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The General Prologue The Canterbury Tales

1451 words - 6 pages

The General Prologue - The Canterbury Tales

The General Prologue

The most popular part of the Canterbury Tales is the General Prologue,
which has long been admired for the lively, individualized portraits
it offers. More recent criticism has reacted against this approach,
claiming that the portraits are indicative of social types, part of a
tradition of social satire, "estates satire", and insisting that they
should not be read as individualized character portraits like those in
a novel. Yet it is sure that Chaucer's capacity of human sympathy,
like Shakespeare's, enabled him to go beyond the conventions of his
time and create images of individualized human subjects that have been
found not merely credible but endearing in every period from his own
until now.

It is the General Prologue that serves to establish firmly the
framework for the entire story-collection: the pilgrimage that risks
being turned into a tale-telling competition. The title "General
Prologue" is a modern invention, although a few manuscripts call it
prologus. There are very few major textual differences between the
various manuscripts. The structure of the General Prologue is a simple
one. After an elaborate introduction in lines 1 - 34, the narrator
begins the series of portraits (lines 35 - 719). These are followed by
a report of the Host's suggestion of a tale-telling contest and its
acceptance (lines 720 - 821). On the following morning the pilgrims
assemble and it is decided that the Knight shall tell the first tale
(lines 822 - 858).

Nothing indicates when Chaucer began to compose the General Prologue
and there are no variations between manuscripts that might suggest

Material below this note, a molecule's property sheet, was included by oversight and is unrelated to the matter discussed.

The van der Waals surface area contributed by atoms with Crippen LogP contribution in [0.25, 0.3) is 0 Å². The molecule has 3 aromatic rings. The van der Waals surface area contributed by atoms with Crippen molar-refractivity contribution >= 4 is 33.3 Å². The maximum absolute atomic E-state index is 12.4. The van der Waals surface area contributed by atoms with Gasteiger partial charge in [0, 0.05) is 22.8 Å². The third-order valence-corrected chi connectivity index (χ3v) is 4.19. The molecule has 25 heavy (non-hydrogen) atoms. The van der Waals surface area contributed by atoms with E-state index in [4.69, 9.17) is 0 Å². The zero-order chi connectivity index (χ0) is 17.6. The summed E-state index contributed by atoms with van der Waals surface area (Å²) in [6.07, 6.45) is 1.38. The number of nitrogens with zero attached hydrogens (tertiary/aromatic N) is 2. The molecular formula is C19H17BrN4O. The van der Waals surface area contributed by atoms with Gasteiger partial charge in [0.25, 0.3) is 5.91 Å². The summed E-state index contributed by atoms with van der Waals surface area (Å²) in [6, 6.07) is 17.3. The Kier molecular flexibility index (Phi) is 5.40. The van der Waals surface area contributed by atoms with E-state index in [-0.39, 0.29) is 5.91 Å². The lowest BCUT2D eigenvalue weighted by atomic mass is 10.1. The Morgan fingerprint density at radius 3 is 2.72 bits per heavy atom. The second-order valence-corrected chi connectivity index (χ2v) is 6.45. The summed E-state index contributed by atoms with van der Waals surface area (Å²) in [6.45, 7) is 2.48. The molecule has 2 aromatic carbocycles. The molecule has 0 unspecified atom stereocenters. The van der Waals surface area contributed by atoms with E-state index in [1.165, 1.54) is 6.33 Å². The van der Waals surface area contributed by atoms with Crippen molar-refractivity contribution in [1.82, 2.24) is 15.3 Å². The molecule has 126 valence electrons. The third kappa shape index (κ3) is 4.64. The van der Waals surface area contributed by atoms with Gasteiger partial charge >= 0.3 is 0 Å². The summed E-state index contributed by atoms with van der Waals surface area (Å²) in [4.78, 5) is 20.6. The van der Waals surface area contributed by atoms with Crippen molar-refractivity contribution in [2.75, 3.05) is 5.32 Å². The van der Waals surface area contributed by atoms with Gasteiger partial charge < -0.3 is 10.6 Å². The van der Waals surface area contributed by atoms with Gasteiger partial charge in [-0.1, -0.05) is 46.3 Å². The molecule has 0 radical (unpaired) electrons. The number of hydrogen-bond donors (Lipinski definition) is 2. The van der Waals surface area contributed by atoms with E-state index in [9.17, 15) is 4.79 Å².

that he revised it after making an initial version. It is sometimes
felt that the last two portraits, of Pardoner and Summoner, may have
been added later but there is no evidence to support this. The
portraits do not follow any particular order after the first few
pilgrims have been introduced; the Knight who comes first is socially
the highest person present (the Host calls him 'my mayster and my
lord' in line 837).

The Knight is the picture of a professional soldier, come straight
from foreign wars with clothes all stained from his armour. His
travels are remarkably vast; he has fought in Prussia, Lithuania,
Russia, Spain, North Africa, and Turkey against pagans, Moors, and
Saracens, killing many. The variety of lords for whom he has fought
suggests that he is some kind of mercenary, but it seems that Chaucer
may have known people at the English court with similar records. The
narrator insists: "He was a verray, parfit, gentil knight," but some
modern readers, ill at ease with idealized warriors, and doubtful
about the value of the narrator's enthusiasms, have questioned this

His son, the Squire, is by contrast an elegant young man about court,
with fashionable clothes and romantic skills of singing and dancing.

Their Yeoman is a...

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